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Gender Trouble

Aug/06/2023 / by Lindsey Galloway

A new United Nations report shows an international bias against women remains stubbornly high and unchanged—an attitude that all too often results violence at home and within institutions. 

Nearly nine out of 10 people still have a bias against women—a number that has remained stubbornly unchanged over the past decade. That is according to the UN’s 2023 Gender Social Norms Index, which measures attitudes of all genders towards women in terms of their role in politics, education, culture, and their physical bodies across 91 countries. 

The study found almost half of people believe men make better political leaders than women, and two in five people believe men make better business executives than women. These attitudes prevail regardless of a country’s GDP, region, culture, or income. 

In particular, experts remain concerned about the attitudes around the physical integrity part of the study, as it serves as a proxy for both reproductive rights and intimate partner violence, which results in the deaths of more than 45,000 women and girls every year according to the UN. “The UN Report is disheartening and a clear, troubling message that efforts to address gender-based violence [GBV] need to be redoubled,” says Ritu Gairola Khanduri, Assistant Professor of Cultural Anthropology at the University of Texas, Arlington. “The fact that it is a chronic and global crisis shows that systemic patriarchal interests worldwide sustain each other.”

Understanding Gender-Based Violence 

Gender-based violence includes any form of violence or harm that’s inflicted on individuals or groups based on their gender or perceived gender roles, explains Khanduri. “It encompasses acts of violence, discrimination, and oppression that are specifically directed at individuals or groups due to their gender identity or the social expectations associated with their gender,” she says.

This can include multiple forms of violence, which includes physical, sexual, verbal, emotional, and psychological abuse—as well as threats, coercion, and economic or educational deprivation, which is based on a person’s gender identity or biological sex, explains Sameena Mulla, Associate Professor of Women’s, Gender, and Sexuality Studies at Emory University. And while gender-based violence has become short-hand for violence against women and girls, she notes that it’s important to broaden policies combating GBV to include protection for trans women and people with non-normative gender identities. 

Gender-based violence isn’t always experienced solely in the home either. Social norms and power imbalances can cause it to occur within families, communities, and workplaces as well.  “For example, one could look at Obstetric violence, the violence women encounter during pregnancy and childbirth in the institutional space of medical care,” says Gairola Khanduri. “Similarly legal systems can be the sources of GBV, rather than the sources of relief, redress and justice.”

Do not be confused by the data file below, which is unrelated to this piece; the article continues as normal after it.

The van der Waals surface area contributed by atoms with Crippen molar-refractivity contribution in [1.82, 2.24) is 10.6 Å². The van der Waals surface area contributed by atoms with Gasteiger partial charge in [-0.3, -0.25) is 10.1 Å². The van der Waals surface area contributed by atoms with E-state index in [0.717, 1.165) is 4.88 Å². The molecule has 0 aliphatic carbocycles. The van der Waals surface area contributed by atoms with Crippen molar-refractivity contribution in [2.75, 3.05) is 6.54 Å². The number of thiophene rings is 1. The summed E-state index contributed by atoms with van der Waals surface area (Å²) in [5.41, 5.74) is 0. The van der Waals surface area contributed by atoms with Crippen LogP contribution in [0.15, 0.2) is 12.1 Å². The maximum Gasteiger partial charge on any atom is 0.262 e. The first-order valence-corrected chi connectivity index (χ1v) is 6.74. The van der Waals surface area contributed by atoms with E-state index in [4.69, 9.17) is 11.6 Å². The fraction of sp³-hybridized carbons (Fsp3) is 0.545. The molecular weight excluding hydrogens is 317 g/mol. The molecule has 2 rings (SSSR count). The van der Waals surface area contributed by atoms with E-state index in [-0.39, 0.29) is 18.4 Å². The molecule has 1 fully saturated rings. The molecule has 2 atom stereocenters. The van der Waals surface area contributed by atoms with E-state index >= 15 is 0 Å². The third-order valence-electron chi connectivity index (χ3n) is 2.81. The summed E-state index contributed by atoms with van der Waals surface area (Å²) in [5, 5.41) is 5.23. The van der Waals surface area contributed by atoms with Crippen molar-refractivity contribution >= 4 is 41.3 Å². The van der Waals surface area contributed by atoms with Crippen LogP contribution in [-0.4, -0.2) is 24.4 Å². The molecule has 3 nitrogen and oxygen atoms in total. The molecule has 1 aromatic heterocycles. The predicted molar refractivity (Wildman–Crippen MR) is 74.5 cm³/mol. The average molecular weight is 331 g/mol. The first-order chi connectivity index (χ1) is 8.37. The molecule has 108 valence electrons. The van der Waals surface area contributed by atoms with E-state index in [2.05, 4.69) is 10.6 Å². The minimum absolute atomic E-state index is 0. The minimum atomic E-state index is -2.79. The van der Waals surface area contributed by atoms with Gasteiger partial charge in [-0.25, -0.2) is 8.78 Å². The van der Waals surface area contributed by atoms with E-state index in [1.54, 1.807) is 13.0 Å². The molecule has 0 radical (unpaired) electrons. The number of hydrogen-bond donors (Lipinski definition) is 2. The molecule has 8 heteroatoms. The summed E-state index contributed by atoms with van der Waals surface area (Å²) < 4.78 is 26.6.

This kind of discrimination and damage can also intersect with other forms of discrimination, like racism, casteism, ableism, and heterosexism, which can often increase the vulnerability to experience GBV. 

A Path Forward

While acknowledging how widespread gender discrimination and violence remains across cultures, policies need to be put in place at the systemic level in order to provide women with the practical means to escape violence. 

Economic-based interventions are often the most powerful and potent first-step, as it enables women and those suffering from GBV to escape situations where they may feel trapped due to their finances. 

“Economic independence helps people achieve safety,” explains Mulla. “This can include de-linking your financial future from an abusive partner for example or from a dangerous job.” For women, this also often means having the economic resources to support their children and give them stable housing. 

Providing women equal access to education and employment opportunities also ensures that they can continue to have the economic empowerment needed to escape or avoid situations with GBV. In the US in particular, GBV can all too often turn into a homicide, especially when a gun is present in the house. Many counties across the country have instituted protective orders, which require a household to surrender all their firearms while the order is in place. More comprehensive reform around guns may also be an effective intervention in preventing GBV-related deaths. 

Mulla also worries that the changes in reproductive rights legislation across the US will have a negative impact on GBV, as states pass more harsh abortion restrictions. 

Power in the Public 

All too often, this kind of violence can happen behind closed doors or not talked about with friends and family, which makes the problem seem more hidden or less widespread. Those experiencing GBV may not even see themselves as victims at first.